Wild Animals Banned From Circuses In Britain


In a move animal rights campaigners have been waiting years for, wild animals will finally be banned from circuses in Britain.

Following in the footsteps of other countries from around the world, a new bill is set to be introduced in Parliament, which will ban wild animals from performing in travelling circuses in England.

Animal welfare campaigners have long argued how forcing animals to perform in circuses is not only cruel, but is also crucially damaging to their health and at last, they’ve been listened to!


Last night, (7 January), the government welcomed a bill Environment Secretary, Michael Gove, is planning to reintroduce later this year.

Receiving widespread support from MPs, it’s an important move as the UK celebrates its 250th anniversary of British circuses.

The law will see England join the likes of the majority of European and Latin American countries, as well as several Asian nations, all of whom have already enforced the ban.


As reported by The Daily Mail, according to a government consultation, an astonishing 94.5 per cent of the public are in favour of the ban – it’s about time they caught up having so far failed to pass the law in England.

According to the RSPCA, there are currently 19 animals in travelling circuses across Britain including zebras, two reindeer, three camels, a raccoon, a fox, a macaw and a miniature zebu.

Although these numbers may sound low, these animals are still in captivity and nothing is being done to stop this from getting worse.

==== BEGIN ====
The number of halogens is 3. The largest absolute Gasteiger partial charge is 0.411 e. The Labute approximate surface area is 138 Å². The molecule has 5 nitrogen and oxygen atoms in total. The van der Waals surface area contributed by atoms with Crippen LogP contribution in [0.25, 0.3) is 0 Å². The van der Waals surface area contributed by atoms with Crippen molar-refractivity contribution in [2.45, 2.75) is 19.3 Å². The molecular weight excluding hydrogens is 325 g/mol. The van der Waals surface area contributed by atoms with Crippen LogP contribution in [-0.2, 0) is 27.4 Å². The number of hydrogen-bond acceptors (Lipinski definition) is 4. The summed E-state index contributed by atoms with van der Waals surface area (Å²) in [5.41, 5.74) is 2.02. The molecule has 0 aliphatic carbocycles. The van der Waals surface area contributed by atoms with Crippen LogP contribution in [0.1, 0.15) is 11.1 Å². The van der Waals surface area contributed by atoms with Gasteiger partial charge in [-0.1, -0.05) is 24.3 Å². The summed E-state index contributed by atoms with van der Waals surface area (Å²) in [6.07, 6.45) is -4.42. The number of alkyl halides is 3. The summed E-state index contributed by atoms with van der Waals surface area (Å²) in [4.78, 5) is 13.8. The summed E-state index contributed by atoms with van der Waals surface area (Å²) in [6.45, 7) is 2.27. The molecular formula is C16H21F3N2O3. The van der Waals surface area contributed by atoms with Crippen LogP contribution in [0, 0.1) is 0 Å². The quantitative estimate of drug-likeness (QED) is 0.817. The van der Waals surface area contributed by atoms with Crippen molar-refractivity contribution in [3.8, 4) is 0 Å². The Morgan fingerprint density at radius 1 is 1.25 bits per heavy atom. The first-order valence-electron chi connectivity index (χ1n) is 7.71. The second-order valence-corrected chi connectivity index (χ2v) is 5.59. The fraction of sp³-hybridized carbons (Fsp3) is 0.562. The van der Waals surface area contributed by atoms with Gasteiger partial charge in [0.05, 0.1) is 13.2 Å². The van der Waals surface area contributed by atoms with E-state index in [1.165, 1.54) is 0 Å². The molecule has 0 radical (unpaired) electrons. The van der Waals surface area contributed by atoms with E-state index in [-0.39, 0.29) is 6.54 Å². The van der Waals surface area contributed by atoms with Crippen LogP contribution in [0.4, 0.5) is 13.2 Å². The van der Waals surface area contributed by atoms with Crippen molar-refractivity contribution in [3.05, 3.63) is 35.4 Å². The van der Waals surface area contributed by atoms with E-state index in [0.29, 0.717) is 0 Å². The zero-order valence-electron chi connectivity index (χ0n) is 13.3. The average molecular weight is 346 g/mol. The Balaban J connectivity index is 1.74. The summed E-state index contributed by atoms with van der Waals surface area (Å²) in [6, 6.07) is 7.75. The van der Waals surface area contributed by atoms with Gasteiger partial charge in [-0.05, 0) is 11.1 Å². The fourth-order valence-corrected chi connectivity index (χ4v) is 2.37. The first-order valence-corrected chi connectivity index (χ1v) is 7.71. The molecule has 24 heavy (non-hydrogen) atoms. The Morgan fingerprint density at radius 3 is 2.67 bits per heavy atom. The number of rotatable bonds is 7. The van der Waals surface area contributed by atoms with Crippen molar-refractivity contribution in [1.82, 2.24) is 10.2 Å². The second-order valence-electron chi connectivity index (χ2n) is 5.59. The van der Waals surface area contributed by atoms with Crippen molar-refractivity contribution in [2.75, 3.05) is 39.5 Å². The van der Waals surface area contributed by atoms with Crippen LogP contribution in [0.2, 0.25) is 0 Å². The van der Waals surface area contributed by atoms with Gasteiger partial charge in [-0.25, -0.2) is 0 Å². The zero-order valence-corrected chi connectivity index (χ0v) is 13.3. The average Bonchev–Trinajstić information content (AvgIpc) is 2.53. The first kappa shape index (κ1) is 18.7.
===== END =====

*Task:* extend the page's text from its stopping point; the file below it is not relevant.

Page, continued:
RSPCA wild animal specialist Dr Ros Clubb is delighted the ban is being introduced:

We welcome this news – keeping wild animals in circuses should be consigned to the history books.

A ban would finally put an end to dragging wild animals around the country with circuses in the name of entertainment and put England on a par with Ireland and Scotland.

The Department for Environment, Food and Rural Affairs added:

The Government wants to see an end to the use of wild animals in travelling circuses and will legislate for a ban as soon as parliamentary time allows.


Although councils currently have the power to ban animal circuses from visiting their areas, only half of those in the UK actually follow this through.

There’s been much talk of the bill the past couple of years when David Cameron introduced it, during his time as Prime Minister.

However, its second reading was delayed last year thanks to the snap general election and since then, there’ve been no real plans to revive it until Gove stepped in.


The law will only affect England not covering Wales or Northern Ireland.

At the end of last year, Scotland introduced the ban, becoming the first of the UK nations to do so.

This inevitably piled the pressure onto the UK government, who are now set to follow suit.